Virtually everything we do requires some form of communication, be it at work or at home, and feeling unable to express yourself is incredibly isolating. Having worked in audiology for sixteen years, I’ve witnessed first-hand the impact that hearing loss can have on day to day living and the massive impact that hearing aids can have on people’s lives. Hearing aids have been free on the NHS since its inception in 1948, in part due to campaigning from Action on Hearing Loss, then known as the National Institute of the Deaf (N.I.D), who played a key role in ensuring that hearing aids and batteries were available on the health service from the outset. More recently, however, such services have been under threat, with cuts directly aimed at hearing aids in an effort to make savings.
Frustratingly, for many years, it has felt as though hearing loss not been taken seriously in comparison to other health conditions, despite hearing loss being the most prevalent disability globally and with numbers with hearing loss expecting to increase due to the ageing population. Hearing loss has been described as a ‘hidden epidemic’ and recent evidence suggests that hearing loss affects around half a billion people living with disabling hearing loss around the world and is the fourth most important cause of years lost through disability. In addition to this, increasing evidence links hearing loss with other co-morbidities, such as dementia. A recent Lancet Commission on dementia prevention, intervention and care identified hearing loss as the largest modifiable risk factor for dementia in people who are middle aged. However, addressed and managed hearing loss can prevent social isolation and evidence even suggests that hearing aids can reduce the risk and impact of dementia.
In October 2015, North Staffordshire Clinical Commissioning Group (CCG) stopped providing hearing aids to those with mild hearing loss and limited provision for those with moderate hearing loss, acting against overwhelming public opinion and all clinical evidence. This was a huge blow to the sector and to those with hearing loss in the area. Following this, 13 further CCGs looked at similar proposals but following Action on Hearing Loss' engagement and intervention decided not to proceed with cuts, however we are aware of more subtle cuts occurring across England that we are keeping a close eye on and are greatly concerned about.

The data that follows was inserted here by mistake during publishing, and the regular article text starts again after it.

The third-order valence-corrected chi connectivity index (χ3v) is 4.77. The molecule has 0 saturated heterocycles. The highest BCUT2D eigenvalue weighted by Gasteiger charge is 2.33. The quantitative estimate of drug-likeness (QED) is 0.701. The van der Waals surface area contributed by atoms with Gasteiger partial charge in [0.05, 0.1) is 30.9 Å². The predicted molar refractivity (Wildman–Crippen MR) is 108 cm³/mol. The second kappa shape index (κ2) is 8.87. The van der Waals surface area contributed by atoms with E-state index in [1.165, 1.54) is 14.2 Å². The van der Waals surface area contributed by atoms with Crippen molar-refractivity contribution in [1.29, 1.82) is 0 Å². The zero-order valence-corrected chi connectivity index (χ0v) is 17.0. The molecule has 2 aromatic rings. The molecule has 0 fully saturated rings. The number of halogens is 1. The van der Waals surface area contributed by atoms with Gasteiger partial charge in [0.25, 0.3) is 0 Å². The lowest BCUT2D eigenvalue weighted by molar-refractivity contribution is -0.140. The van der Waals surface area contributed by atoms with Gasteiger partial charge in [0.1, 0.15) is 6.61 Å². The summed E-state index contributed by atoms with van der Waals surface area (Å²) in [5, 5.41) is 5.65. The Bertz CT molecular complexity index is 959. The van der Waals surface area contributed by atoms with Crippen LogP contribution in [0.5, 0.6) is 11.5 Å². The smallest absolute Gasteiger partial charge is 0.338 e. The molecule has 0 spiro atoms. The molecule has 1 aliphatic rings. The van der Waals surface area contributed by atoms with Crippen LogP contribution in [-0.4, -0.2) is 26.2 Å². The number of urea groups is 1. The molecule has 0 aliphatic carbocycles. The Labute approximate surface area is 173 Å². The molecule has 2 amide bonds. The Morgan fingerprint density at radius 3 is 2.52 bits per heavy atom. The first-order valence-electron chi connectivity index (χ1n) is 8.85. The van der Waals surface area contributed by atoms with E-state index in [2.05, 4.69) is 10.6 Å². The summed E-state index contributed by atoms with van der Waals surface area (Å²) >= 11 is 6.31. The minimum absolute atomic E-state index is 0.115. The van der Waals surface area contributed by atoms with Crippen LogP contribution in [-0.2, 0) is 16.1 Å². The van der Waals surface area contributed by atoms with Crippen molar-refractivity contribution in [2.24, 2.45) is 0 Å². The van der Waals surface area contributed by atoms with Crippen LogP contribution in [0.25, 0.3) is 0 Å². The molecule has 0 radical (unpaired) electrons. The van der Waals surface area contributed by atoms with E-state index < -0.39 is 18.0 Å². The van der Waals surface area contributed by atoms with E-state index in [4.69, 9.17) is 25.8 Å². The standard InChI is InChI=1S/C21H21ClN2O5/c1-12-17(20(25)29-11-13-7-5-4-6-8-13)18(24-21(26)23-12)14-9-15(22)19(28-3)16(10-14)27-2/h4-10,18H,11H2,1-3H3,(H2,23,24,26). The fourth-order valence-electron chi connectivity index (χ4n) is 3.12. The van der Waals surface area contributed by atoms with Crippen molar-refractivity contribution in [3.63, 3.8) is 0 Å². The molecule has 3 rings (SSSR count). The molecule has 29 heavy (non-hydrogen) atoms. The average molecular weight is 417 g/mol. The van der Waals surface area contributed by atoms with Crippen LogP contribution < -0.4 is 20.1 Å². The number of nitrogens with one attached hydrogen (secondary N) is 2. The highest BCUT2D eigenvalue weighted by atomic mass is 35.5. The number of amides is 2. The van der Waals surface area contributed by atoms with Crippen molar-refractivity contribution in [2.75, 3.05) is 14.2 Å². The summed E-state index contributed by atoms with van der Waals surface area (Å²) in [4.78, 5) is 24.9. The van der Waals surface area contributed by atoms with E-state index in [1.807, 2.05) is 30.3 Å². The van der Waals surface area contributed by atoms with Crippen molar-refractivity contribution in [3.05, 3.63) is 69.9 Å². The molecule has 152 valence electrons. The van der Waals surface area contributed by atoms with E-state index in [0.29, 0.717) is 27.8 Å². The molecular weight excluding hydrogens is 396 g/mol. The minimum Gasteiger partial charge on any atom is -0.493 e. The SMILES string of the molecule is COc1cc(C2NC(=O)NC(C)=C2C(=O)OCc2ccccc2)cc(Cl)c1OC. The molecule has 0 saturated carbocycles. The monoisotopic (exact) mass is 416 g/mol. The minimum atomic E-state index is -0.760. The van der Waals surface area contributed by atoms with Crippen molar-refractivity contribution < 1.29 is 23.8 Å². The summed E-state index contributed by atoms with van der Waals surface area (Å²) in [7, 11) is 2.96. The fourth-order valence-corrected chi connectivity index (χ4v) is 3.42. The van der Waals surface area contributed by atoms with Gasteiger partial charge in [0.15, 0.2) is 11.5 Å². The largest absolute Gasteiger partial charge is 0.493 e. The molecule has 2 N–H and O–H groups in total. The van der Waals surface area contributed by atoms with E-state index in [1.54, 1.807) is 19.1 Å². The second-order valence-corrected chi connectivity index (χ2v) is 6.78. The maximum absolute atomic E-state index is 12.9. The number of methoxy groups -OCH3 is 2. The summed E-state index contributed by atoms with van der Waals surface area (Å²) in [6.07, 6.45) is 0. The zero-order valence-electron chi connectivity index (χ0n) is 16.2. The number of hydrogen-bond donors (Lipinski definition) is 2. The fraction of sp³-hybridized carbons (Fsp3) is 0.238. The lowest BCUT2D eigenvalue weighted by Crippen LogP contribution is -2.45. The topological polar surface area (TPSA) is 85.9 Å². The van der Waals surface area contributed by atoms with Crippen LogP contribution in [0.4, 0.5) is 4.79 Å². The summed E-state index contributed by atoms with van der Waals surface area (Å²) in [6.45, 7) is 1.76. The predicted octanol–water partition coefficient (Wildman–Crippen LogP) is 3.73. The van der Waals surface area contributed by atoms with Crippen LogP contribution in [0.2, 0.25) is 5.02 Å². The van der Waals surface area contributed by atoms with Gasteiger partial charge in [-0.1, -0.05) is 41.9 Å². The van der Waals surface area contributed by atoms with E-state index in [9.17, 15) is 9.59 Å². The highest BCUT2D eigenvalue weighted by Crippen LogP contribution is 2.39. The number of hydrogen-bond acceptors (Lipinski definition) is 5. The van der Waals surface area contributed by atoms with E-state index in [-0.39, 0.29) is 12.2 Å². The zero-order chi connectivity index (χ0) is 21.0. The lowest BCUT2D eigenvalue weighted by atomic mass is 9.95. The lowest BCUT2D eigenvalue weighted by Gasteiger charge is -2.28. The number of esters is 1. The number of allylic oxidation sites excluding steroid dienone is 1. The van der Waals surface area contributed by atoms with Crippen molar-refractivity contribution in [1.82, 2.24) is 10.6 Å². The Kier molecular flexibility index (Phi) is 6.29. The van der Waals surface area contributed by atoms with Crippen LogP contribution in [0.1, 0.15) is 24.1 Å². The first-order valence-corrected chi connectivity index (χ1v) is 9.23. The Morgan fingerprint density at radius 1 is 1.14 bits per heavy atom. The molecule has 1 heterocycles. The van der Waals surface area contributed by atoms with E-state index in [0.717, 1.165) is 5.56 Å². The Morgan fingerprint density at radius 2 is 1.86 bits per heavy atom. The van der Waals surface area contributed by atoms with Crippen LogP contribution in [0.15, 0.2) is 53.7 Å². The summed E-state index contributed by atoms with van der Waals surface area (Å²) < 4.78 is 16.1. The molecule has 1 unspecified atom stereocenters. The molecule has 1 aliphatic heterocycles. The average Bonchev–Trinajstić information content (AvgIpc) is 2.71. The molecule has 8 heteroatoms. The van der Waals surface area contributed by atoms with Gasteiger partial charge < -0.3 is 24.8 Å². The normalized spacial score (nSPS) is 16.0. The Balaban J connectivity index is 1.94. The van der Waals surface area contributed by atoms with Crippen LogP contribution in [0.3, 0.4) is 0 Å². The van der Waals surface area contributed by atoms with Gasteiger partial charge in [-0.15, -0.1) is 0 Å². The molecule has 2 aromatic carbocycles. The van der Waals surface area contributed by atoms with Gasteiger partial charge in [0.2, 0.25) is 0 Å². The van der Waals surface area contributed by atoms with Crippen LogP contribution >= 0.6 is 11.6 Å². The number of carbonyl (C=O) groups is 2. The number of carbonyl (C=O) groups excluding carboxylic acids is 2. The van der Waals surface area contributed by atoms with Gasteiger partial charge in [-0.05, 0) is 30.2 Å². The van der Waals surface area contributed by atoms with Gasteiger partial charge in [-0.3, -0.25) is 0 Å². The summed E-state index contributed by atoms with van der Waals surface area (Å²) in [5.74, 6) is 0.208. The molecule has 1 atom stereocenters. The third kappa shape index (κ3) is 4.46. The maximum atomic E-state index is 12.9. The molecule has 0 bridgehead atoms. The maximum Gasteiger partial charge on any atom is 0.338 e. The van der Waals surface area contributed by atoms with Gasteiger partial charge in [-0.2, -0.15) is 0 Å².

It is imperative now more than ever that our NHS audiology services are protected and people can access the vital support they need for their hearing loss so that they can communicate effectively. I am delighted that we have made great strides in getting hearing loss recognised as a major public health issue both globally and nationally and as a consequence, have in recent years, seen a number of policies and initiatives to improve and protect audiology services. Action on Hearing Loss has worked with The Government, NHS England and the National Institute for Health and Care (NICE) to produce key documents such as the Action Plan on Hearing Loss, which is the first cross Government strategy for hearing loss, NHS England’s Commissioning Framework for Adult hearing loss services and the newly published NICE guidance on hearing loss.
Recently we have celebrated the release of new NICE guideline, ‘Hearing loss in adults: assessment and management’. We campaigned for the existence of the guideline, which consists of recommendations on how to best identify, refer, diagnose, treat and manage patients with hearing loss based on the best evidence available. These guidelines specifically say that everyone whose hearing loss affects their communication should be given a hearing aid at the first possible opportunity.
While all of these documents are available, our job now – with the help of our amazing network of campaigners across the country – is to ensure that they are implemented. It’s vital that hearing care on the NHS continues to be freely available to all who need it and that there is no postcode lottery in quality and provision.